The British presence in Macau (1635-1793)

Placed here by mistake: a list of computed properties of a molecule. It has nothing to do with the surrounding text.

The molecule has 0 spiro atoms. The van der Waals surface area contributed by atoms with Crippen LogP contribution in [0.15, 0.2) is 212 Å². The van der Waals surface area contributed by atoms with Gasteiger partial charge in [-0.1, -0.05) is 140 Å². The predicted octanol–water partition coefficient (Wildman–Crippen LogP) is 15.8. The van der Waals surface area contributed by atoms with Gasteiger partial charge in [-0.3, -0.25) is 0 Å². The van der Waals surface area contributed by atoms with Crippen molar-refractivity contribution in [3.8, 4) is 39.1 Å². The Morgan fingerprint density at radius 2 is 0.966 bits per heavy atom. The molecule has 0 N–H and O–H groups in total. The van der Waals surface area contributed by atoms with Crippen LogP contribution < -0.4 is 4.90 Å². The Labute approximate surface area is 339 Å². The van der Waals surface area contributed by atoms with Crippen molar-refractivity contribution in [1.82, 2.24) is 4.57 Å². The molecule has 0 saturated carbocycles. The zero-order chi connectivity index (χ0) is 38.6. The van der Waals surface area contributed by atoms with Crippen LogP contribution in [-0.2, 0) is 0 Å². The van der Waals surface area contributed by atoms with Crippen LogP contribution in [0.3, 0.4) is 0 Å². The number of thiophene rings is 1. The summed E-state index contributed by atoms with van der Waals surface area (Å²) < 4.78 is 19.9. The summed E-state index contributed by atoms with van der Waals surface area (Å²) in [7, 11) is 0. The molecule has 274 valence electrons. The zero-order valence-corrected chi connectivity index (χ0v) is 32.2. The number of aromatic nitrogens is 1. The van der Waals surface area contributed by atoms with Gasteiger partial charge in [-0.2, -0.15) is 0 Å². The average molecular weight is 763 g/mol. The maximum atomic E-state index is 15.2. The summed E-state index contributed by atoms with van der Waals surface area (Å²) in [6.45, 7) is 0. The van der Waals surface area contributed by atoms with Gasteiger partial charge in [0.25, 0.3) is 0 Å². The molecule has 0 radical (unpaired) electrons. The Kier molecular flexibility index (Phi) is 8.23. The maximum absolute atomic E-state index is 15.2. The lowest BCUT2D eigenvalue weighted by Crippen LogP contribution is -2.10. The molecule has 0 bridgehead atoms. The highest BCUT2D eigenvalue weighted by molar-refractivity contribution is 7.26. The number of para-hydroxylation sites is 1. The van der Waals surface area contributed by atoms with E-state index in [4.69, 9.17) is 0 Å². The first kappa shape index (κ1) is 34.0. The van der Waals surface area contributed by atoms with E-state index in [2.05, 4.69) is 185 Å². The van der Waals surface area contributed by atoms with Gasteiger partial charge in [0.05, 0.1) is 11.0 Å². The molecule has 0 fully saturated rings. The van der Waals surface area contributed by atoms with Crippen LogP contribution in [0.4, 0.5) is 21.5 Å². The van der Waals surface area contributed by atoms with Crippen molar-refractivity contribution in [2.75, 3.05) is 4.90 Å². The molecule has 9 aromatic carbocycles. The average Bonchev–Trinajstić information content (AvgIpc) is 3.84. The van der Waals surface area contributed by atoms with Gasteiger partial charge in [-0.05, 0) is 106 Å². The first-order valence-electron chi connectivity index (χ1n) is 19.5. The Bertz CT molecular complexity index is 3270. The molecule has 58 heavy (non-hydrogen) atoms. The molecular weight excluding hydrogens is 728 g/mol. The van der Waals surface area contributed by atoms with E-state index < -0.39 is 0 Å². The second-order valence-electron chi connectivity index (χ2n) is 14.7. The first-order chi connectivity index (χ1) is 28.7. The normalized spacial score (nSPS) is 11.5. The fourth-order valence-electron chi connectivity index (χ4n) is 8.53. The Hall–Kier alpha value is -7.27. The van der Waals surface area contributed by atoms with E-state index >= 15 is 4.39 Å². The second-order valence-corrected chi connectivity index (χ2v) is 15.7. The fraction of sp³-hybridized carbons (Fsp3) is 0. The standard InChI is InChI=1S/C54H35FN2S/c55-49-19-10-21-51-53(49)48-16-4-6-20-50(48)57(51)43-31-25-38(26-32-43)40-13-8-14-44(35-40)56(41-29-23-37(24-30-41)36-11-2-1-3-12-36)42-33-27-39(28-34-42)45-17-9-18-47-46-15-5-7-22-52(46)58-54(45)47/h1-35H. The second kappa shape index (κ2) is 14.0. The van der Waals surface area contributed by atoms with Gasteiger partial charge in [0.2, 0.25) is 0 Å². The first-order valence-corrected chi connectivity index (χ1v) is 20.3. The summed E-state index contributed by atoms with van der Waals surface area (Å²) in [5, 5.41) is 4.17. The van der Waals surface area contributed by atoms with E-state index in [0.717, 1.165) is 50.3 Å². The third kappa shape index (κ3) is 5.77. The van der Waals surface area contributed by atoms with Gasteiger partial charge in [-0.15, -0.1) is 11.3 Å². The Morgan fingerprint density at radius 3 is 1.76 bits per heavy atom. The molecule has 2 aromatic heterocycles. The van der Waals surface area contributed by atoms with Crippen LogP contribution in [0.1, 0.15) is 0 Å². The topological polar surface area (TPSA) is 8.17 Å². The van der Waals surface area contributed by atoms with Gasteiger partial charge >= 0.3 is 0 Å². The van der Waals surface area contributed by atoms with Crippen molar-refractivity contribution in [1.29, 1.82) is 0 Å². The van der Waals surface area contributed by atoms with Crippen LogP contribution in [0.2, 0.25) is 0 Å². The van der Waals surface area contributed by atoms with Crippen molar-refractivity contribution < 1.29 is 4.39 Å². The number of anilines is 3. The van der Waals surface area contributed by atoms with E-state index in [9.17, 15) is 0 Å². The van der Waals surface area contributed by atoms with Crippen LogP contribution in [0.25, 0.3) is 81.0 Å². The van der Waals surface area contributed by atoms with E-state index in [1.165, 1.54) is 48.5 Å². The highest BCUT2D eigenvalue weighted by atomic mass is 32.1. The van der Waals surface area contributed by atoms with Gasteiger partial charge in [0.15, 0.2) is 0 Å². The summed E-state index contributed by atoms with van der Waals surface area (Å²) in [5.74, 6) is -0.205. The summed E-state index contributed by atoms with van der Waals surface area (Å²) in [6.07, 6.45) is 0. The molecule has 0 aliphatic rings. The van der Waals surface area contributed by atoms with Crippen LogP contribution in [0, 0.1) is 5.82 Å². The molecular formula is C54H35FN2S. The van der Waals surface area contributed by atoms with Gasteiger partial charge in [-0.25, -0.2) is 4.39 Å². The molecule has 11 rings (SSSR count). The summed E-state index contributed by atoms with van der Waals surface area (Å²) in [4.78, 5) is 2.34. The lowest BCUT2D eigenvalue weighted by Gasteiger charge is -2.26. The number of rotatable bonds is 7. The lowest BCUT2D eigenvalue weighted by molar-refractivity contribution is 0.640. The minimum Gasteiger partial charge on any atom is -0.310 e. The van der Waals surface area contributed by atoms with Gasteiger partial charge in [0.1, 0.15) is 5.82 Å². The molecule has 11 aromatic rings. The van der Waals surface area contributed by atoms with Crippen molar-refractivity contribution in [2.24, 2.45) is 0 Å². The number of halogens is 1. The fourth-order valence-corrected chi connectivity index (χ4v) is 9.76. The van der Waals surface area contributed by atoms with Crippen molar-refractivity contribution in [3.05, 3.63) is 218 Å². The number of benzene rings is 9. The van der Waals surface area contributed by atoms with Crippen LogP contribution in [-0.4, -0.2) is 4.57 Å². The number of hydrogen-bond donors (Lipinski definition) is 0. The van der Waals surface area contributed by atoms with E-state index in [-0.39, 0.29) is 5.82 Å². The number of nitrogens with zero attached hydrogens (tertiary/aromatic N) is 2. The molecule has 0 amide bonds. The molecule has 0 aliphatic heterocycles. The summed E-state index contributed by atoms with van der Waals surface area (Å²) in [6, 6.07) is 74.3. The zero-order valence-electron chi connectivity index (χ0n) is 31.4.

When the Portuguese settled in Macau (c.1557), the enclave became the first western gateway into China. The Portuguese enjoyed a commercial monopoly in China until the East India Company (EIC) established direct commercial relations with China after the voyage of the Macclesfield (1700). Macau was also used by the British as their home until the founding of Hong Kong. As trade took place mainly in the factories of Canton during the autumn and winter months, until publication of Paul Van Dyke’s The Canton Trade (2005) the majority of the studies on the China Trade dealt mainly with Canton, as Macau was seen as a resort for the summer residence between trading seasons. The English trade rapidly surpassed the Portuguese trade, and the temporary residence of the supercargoes became essential to the economy of the city. The European presence in the Macau-Canton circuit gave way to a degree of cultural exchange of which Chinese Pidgin English is a symbol in China, its European ‘counterpart’ being chinoiserie.


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